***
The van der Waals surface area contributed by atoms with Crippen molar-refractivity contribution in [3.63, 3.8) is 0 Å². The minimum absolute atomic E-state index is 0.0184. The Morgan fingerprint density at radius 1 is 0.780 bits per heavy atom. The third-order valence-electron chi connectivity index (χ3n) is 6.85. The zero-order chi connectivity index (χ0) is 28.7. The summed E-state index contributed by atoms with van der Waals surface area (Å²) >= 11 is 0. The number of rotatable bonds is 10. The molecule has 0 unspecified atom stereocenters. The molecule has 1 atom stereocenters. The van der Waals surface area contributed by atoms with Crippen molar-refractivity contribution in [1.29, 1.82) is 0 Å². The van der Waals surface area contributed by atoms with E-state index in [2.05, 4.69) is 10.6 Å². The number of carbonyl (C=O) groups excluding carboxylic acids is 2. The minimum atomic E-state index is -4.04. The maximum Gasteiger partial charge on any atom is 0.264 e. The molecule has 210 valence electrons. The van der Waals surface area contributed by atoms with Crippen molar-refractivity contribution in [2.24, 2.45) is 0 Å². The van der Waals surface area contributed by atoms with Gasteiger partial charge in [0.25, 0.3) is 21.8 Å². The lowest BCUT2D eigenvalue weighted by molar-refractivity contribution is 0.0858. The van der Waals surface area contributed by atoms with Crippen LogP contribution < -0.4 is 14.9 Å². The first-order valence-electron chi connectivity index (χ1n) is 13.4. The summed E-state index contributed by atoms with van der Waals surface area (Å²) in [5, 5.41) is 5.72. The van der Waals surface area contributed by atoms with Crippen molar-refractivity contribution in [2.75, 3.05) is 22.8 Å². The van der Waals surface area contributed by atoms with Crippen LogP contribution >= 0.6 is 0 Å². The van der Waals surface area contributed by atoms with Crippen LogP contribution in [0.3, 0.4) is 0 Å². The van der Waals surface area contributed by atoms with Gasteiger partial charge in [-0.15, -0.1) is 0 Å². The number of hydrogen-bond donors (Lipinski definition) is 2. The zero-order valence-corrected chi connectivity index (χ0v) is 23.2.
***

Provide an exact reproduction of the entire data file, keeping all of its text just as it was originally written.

The van der Waals surface area contributed by atoms with Crippen molar-refractivity contribution in [3.63, 3.8) is 0 Å². The minimum absolute atomic E-state index is 0.0184. The Morgan fingerprint density at radius 1 is 0.780 bits per heavy atom. The third-order valence-electron chi connectivity index (χ3n) is 6.85. The zero-order chi connectivity index (χ0) is 28.7. The summed E-state index contributed by atoms with van der Waals surface area (Å²) >= 11 is 0. The number of rotatable bonds is 10. The molecule has 0 unspecified atom stereocenters. The molecule has 1 atom stereocenters. The van der Waals surface area contributed by atoms with Crippen molar-refractivity contribution in [1.29, 1.82) is 0 Å². The van der Waals surface area contributed by atoms with E-state index in [2.05, 4.69) is 10.6 Å². The number of carbonyl (C=O) groups excluding carboxylic acids is 2. The minimum atomic E-state index is -4.04. The maximum Gasteiger partial charge on any atom is 0.264 e. The molecule has 210 valence electrons. The van der Waals surface area contributed by atoms with Crippen molar-refractivity contribution in [2.24, 2.45) is 0 Å². The van der Waals surface area contributed by atoms with Gasteiger partial charge in [0.25, 0.3) is 21.8 Å². The lowest BCUT2D eigenvalue weighted by molar-refractivity contribution is 0.0858. The van der Waals surface area contributed by atoms with Crippen LogP contribution < -0.4 is 14.9 Å². The first-order valence-electron chi connectivity index (χ1n) is 13.4. The summed E-state index contributed by atoms with van der Waals surface area (Å²) in [5, 5.41) is 5.72. The van der Waals surface area contributed by atoms with Crippen molar-refractivity contribution in [2.75, 3.05) is 22.8 Å². The van der Waals surface area contributed by atoms with Crippen LogP contribution >= 0.6 is 0 Å². The van der Waals surface area contributed by atoms with Crippen LogP contribution in [0.3, 0.4) is 0 Å². The van der Waals surface area contributed by atoms with Gasteiger partial charge in [-0.15, -0.1) is 0 Å². The number of hydrogen-bond donors (Lipinski definition) is 2. The zero-order valence-corrected chi connectivity index (χ0v) is 23.2.